The winner of four straight Stanley Cups as coach of the 1980s New York Islanders dynasty, Al Arbour commanded immediate respect from his players and contemporaries around the league.

Members of the hockey community remembered Arbour on Friday for his temperament and incredible success after his death at the age of 82 following a long battle with Parkinson's disease and dementia.

"We did lose a great man," Islanders Hall of Fame defenceman Dennis Potvin said. "Al Arbour was a man that left us not only with feeling like champions but left us with a lot of great memories that we can carry on through life."

The Sudbury, Ont., native coached the Islanders to the Cup in 1980, 1981, 1982 and 1983 and won an NHL-record 19 straight playoff series through 1984. No team has won even three straight titles since.

Arbour's 782 regular-season victories are the second most in league history behind only Scotty Bowman, who he played for with the St. Louis Blues.

"He was thorough," Bowman said by phone Friday. "He had experience on good teams, he knew what it took to win. He was a no-nonsense guy. He laid down a plan and you had to execute it."

Arbour took the expansion Islanders to the playoffs in just their third year of existence and won the Cup in their eighth, his seventh behind the bench. He made 15 playoff appearances and coached a total of 1,500 games for New York, hitting the milestone when he came out of retirement for one final game in 2007 at the request of Ted Nolan.

"Al will always be remembered as one of, if not, the greatest coaches ever to stand behind a bench in the history of the National Hockey League," Islanders general manager Garth Snow said in a statement released by the team. "From his innovative coaching methods, to his humble way of life away from the game, Al is one of the reasons the New York Islanders are a historic franchise."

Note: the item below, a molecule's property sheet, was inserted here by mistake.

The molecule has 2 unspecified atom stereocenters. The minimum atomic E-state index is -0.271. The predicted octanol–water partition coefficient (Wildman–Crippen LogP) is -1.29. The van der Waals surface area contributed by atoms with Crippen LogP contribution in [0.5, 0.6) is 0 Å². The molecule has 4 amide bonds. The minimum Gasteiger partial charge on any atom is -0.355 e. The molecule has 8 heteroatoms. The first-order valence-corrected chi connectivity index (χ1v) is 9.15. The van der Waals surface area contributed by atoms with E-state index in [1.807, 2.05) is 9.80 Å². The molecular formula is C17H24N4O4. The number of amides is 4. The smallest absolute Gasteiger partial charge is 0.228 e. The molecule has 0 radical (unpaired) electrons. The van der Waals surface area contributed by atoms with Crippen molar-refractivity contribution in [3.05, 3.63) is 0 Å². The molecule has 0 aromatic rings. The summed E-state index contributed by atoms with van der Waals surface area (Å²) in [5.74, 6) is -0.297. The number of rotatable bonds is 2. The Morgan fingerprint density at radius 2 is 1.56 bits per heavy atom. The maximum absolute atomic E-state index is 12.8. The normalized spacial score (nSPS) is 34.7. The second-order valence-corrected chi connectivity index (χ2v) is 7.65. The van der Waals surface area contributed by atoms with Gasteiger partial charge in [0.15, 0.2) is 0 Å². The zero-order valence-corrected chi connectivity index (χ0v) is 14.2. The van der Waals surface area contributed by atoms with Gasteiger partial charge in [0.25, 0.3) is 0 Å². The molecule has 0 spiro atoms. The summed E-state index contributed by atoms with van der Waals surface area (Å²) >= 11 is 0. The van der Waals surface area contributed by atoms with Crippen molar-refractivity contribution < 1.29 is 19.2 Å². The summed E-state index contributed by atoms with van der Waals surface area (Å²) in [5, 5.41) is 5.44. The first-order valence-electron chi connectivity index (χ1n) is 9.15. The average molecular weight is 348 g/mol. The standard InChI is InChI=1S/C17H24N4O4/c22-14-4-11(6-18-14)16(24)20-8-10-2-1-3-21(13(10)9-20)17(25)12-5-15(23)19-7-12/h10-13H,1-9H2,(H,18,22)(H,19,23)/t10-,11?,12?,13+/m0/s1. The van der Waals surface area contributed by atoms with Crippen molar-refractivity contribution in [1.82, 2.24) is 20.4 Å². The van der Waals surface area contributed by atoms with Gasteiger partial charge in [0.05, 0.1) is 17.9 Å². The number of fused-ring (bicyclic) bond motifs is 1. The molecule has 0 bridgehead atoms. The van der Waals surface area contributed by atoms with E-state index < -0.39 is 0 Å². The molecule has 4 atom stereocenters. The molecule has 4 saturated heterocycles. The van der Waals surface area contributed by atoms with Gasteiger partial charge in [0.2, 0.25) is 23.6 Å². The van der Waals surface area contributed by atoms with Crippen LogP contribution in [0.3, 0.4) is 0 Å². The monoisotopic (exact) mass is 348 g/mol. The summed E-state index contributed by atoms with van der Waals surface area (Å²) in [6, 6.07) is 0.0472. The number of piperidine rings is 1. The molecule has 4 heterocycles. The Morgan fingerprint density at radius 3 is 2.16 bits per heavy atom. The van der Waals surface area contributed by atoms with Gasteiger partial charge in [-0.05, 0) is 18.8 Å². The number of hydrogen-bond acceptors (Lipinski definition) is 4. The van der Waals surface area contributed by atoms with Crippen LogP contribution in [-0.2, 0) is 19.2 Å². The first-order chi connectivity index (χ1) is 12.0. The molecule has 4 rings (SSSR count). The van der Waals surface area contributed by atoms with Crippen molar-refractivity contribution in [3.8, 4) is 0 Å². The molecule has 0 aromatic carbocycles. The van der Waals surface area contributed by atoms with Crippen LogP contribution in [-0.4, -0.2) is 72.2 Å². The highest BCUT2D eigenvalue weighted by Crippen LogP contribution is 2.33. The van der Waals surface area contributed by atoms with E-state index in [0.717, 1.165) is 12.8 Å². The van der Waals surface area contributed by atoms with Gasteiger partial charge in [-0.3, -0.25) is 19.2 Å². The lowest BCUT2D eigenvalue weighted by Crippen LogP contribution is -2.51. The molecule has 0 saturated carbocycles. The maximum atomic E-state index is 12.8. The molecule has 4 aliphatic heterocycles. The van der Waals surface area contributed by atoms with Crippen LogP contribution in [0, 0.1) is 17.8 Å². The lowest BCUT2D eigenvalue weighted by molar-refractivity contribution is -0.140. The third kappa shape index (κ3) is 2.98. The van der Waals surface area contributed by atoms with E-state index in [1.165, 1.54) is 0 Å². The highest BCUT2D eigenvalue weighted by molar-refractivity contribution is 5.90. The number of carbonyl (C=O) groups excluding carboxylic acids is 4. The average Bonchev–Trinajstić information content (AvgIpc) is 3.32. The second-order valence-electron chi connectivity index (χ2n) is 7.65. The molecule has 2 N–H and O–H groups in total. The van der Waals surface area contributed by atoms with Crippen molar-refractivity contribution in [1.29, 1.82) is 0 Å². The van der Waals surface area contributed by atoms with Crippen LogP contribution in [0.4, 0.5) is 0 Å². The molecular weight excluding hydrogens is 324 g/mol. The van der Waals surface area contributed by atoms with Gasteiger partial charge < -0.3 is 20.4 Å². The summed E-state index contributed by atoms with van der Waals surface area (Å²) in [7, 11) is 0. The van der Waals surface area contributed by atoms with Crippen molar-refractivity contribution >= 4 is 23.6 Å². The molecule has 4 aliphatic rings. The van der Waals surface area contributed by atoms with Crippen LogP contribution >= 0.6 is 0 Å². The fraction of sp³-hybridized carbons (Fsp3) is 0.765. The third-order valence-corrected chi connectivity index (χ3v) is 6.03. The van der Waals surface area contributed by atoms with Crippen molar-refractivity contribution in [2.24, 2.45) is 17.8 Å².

Arbour, who also coached the Blues for parts of three seasons, was inducted into the Hockey Hall of Fame as a builder in 1996. Bill Torrey, the GM of the 1980s Islanders dynasty, said Arbour treated his players like family and prized winning above everything else in the sport.

"He never doubted the direction we were going in and I think the players could see this wasn't just words, this was something that this man believed deeply," Torrey said on a conference call. "And that makes it a little bit easier to follow."

Former Islanders forward Ray Ferraro remembered Arbour as much as a person as a winning coach and has fond memories of New York's run past Bowman's Pittsburgh Penguins in the 1993 playoffs.

"He was very firm and very demanding, but he was so incredibly fair that I don't know how you could want to play for anyone else," Ferraro said by phone. "He never panicked, was always sure but always sure without being a dictator. ... Al never tried to be the man. He just was."

As impressive as the four Islanders Cups were, his 19 straight playoff series victories stand out as one of the most unbreakable records in sports.

"I think that's a record that won't be broken," Bowman said with a chuckle. "It's hard to win two Cups in a row and that would be eight (series). I think that record is pretty safe."

As a defenceman, Arbour was part of four Cup champions with the Detroit Red Wings, Chicago Blackhawks and Toronto Maple Leafs and was the first captain of the Blues. He played 626 games and was one of the last players to wear glasses on the ice.

Bowman recalled Arbour as a great shot-blocker and strong captain.

"People didn't realize it because he played with glasses on and you kind of looked at him and wondered, 'What was this?"' Bowman said. "But he was the most competitive player."

Arbour took part in 86 playoff games as a player and 209 more as a coach. He led the Islanders to 15 playoff appearances during his tenure.

Ferraro, who visited Arbour in Sarasota, Fla., this past spring with former teammates Pat Flatley, Glenn Healy and others, said his favourite story about the legendary coach came in 1993. Ferraro had just returned from missing time with an ankle injury, and when his play wasn't up to par, Arbour called him into his office with three games left before the playoffs.

"He said, 'Seagull, you got three games to get going, and if you can't get going you're going to be sitting with (my wife) Claire, and she's been in the same seats for 22 years,"' Ferraro recalled. "I just stood there and he said, 'That's all.' He gave me the opportunity to play well and said if you can't play well, then I'm going to have to use somebody else.

"I got 13 goals in 18 games in the playoffs that year. He gave me the chance. And I always felt that he was so fair in that regard."